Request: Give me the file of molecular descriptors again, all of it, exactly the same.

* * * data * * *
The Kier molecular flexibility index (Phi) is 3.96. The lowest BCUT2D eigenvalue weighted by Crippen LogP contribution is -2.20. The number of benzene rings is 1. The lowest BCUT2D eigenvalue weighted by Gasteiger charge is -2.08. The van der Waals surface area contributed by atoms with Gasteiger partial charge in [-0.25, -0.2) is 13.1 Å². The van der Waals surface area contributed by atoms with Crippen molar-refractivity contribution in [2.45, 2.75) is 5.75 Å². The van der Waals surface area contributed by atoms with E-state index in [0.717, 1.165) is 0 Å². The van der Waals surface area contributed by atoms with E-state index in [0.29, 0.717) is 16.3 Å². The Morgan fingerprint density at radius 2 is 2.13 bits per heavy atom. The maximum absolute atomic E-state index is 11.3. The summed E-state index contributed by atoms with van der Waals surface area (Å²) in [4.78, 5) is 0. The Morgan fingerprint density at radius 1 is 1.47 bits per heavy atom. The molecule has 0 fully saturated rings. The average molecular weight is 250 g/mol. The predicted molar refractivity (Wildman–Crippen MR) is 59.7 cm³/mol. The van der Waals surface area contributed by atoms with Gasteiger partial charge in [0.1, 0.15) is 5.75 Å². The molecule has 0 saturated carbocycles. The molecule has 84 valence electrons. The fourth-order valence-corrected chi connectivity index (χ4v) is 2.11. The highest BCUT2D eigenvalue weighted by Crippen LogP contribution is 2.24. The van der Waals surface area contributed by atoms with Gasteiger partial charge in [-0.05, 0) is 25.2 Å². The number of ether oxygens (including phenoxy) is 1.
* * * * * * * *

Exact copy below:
The Kier molecular flexibility index (Phi) is 3.96. The lowest BCUT2D eigenvalue weighted by Crippen LogP contribution is -2.20. The number of benzene rings is 1. The lowest BCUT2D eigenvalue weighted by Gasteiger charge is -2.08. The van der Waals surface area contributed by atoms with Gasteiger partial charge in [-0.25, -0.2) is 13.1 Å². The van der Waals surface area contributed by atoms with Crippen molar-refractivity contribution in [2.45, 2.75) is 5.75 Å². The van der Waals surface area contributed by atoms with E-state index in [0.717, 1.165) is 0 Å². The van der Waals surface area contributed by atoms with E-state index in [0.29, 0.717) is 16.3 Å². The Morgan fingerprint density at radius 2 is 2.13 bits per heavy atom. The maximum absolute atomic E-state index is 11.3. The summed E-state index contributed by atoms with van der Waals surface area (Å²) in [4.78, 5) is 0. The Morgan fingerprint density at radius 1 is 1.47 bits per heavy atom. The molecule has 0 fully saturated rings. The average molecular weight is 250 g/mol. The predicted molar refractivity (Wildman–Crippen MR) is 59.7 cm³/mol. The van der Waals surface area contributed by atoms with Gasteiger partial charge in [0.1, 0.15) is 5.75 Å². The molecule has 0 saturated carbocycles. The molecule has 84 valence electrons. The fourth-order valence-corrected chi connectivity index (χ4v) is 2.11. The highest BCUT2D eigenvalue weighted by Crippen LogP contribution is 2.24. The van der Waals surface area contributed by atoms with Gasteiger partial charge in [-0.05, 0) is 25.2 Å². The number of ether oxygens (including phenoxy) is 1.